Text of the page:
• Maintain all floors and walkways on a consistent basis, using the recommended cleaning products and methods. Fix all uneven surfaces if possible by recoating or leveling the floor. You should mark or illuminate areas that cannot easily be leveled.
  • Train your employees and volunteers in slip and fall safety, and establish guidelines on how they should report problems and respond to customer injuries or hazardous situations
  • Make sure you have secure handrails for all stairs and balconies.
  • Take care of your outdoor areas, including sidewalks and parking lots. Potholes, snow and ice all create potential problems.
  • Additional or dry replacement entrance mats should be available on site during wet weather.
  • Document all of your efforts by keeping records of your daily safety inspections and any maintenance work to improve walking and working surfaces.

Best practice is to have a written policy in place and to train managers, employees, and volunteers on all safety procedures. Safety is everyone’s business!

Your organization should also have a written incident report form to document any such events. It is every employer’s responsibility to provide a safe environment. Be sure you are doing all that you can to recognize and reduce the risk. Slips, trips, and falls have the potential to be a major cause of injury for your employees, volunteers, vendors, and visitors. Be Prepared.

Let us know if you have any questions or would like more information. We are here to help.

Back to Basics: Cyber Risk Management and Your Employees

By Rebecca Gomez

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Addressing cyber security risk management procedures to all staff is critical to every organization. A recent report indicated two-thirds of all cyberattacks against organizations (large and small) result from employee negligence or malicious activities. The same report also indicated that external breaches only caused about 18 percent of cyberattacks. Human error, according to many studies, is the leading cause of cyber-attacks. Therefore, administrators and employees need regular training on how to identify and prevent cyber-attacks.

Minimizing cyber threats requires a cyber security plan that includes effective policies and procedures that account for legal compliance and data protection. These policies should include (not an exhaustive list):

  1. A bring your own device (BYOD) policy: governing whether or not an employee can use their own device to conduct business and the circumstances that deem whether or not personal cell phone use for business is appropriate.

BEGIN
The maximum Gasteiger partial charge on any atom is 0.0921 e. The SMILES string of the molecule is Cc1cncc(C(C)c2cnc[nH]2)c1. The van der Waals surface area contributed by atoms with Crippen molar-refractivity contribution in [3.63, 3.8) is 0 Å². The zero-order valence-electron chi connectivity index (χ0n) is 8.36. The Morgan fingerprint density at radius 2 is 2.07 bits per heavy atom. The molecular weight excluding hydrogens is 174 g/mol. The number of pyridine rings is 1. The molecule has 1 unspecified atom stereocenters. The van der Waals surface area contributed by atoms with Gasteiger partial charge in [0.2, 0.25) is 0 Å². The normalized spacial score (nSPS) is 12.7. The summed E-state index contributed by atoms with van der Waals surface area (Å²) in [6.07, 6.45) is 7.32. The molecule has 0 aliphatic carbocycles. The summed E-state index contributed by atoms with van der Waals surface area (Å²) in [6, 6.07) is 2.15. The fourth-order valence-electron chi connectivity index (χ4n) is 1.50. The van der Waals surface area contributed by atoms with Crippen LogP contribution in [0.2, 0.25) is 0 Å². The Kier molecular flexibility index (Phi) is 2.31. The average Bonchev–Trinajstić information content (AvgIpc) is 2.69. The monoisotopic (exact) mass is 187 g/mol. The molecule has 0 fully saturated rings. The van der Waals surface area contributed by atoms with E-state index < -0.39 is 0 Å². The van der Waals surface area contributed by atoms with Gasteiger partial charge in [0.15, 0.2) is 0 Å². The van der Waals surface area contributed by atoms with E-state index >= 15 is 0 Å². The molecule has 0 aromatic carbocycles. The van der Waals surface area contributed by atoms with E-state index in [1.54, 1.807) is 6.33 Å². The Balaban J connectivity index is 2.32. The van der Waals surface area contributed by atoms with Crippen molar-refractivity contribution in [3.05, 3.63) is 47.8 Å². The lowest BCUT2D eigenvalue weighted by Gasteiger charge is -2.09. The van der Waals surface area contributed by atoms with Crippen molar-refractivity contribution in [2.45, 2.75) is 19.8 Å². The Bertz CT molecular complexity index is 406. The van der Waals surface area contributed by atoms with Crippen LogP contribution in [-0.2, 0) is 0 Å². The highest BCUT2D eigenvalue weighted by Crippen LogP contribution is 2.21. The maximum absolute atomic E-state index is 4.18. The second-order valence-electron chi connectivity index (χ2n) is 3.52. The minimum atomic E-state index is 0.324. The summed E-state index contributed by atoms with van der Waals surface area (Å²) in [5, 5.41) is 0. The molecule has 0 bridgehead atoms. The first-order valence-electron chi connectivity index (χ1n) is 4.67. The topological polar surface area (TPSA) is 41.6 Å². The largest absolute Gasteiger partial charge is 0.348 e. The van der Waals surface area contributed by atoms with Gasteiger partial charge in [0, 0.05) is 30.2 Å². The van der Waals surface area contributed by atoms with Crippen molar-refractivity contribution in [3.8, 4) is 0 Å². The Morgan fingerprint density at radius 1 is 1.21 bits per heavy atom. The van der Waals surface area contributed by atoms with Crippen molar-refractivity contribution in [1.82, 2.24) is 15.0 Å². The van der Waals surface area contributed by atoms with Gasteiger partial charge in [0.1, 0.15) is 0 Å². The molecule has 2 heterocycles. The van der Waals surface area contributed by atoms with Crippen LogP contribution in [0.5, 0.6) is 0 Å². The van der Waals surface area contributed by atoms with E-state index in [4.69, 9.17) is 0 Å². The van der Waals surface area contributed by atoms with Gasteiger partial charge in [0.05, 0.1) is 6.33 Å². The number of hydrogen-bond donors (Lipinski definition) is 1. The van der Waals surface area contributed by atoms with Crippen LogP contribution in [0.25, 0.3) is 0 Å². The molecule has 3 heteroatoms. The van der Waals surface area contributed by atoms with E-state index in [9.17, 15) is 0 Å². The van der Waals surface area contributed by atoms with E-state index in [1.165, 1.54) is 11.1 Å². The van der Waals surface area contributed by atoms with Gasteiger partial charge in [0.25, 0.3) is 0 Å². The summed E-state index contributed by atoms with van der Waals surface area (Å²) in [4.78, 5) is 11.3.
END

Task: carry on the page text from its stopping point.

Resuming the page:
2. A password policy requiring the use strong and unique passwords that change at least every 6 months.
  3. Personnel policies that enhance security
  4. A network tracking policy requiring regular monitoring of network traffic for evidence of suspicious access.

Organizations should also have an incident response plan in place which outlines how a company will respond to suspected events. Implementing an incident response plan will help your organization to quickly investigate and remediate cyber-attacks. It will also outline the leaders of the response team and their responsibilities implementing the response plan.  The board of directors should be informed of the organizations cyber security program and exposure, as they are ultimately responsible.  Brown & Streza offers a unique proactive approach to a Data Security Breach plan that can help your organization prepare in the event of a breach.

Cyber Risk Insurance should be considered as part of your risk management plan (and not your only plan). A Cyber Risk Insurance policy can offer nonprofit organizations with affordable protection. There is no “standard” cyber policy form and administrators should review their cyber policies to understand what coverage their policy provides. Most standalone Cyber policies offer forensic investigation coverage, system restoration costs, defense and indemnity costs associated with litigation resulting from the loss of personal information, or other sensitive data and defense costs and penalties associated with regulatory investigations. Most General Liability policies now exclude coverage for cyber-related claims.

Please let us know if you have any questions regarding cyber risk management or would like us to provide you with a quote. (see attached application)

Cyber Risk Management and Cyber Liability Insurance

By: Rebecca Gomez

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Last weekend, a ransomware virus known as “WannaCry,” affected 150 countries and more than 300,000 people. Ransomware is a cyber attack where hackers encrypt files from their victim’s server and holds them for ransom. In the case of “WannaCry,” the hackers demanded $300 to restore their data.

An important lesson to take from this incident is that no one is 100% safe from cyber crime. If the appropriate measures to protect your data are not diligently taken, your organization is vulnerable and recovering from a cyber attack can be costly. The Hiscox Cyber Readiness report stated that last year alone, cyber crime has cost the global economy $450 billion.

Below are some risk management tips your organization may want to consider regarding cyber risk:

  • Conduct regular back ups of systems
  •  Have strong passwords that are unique which provide a barrier against intrusions
  • When using unfamiliar websites, make sure the URL begins with https. The “s” indicates that the site is secure.
  • Continually install the updates your browser and operating system (including anti-virus and anti-spyware) requires.
  • Be aware of the e-mail you receive: if the deal sounds too good to be true, be very skeptical. If you receive a message from your co-worker, employer, or someone you know and it sounds out of character, or includes nothing but a link in the body of the email, it may be suspicious. Check with the sender and make sure it is legitimate. This could be a phishing fraud.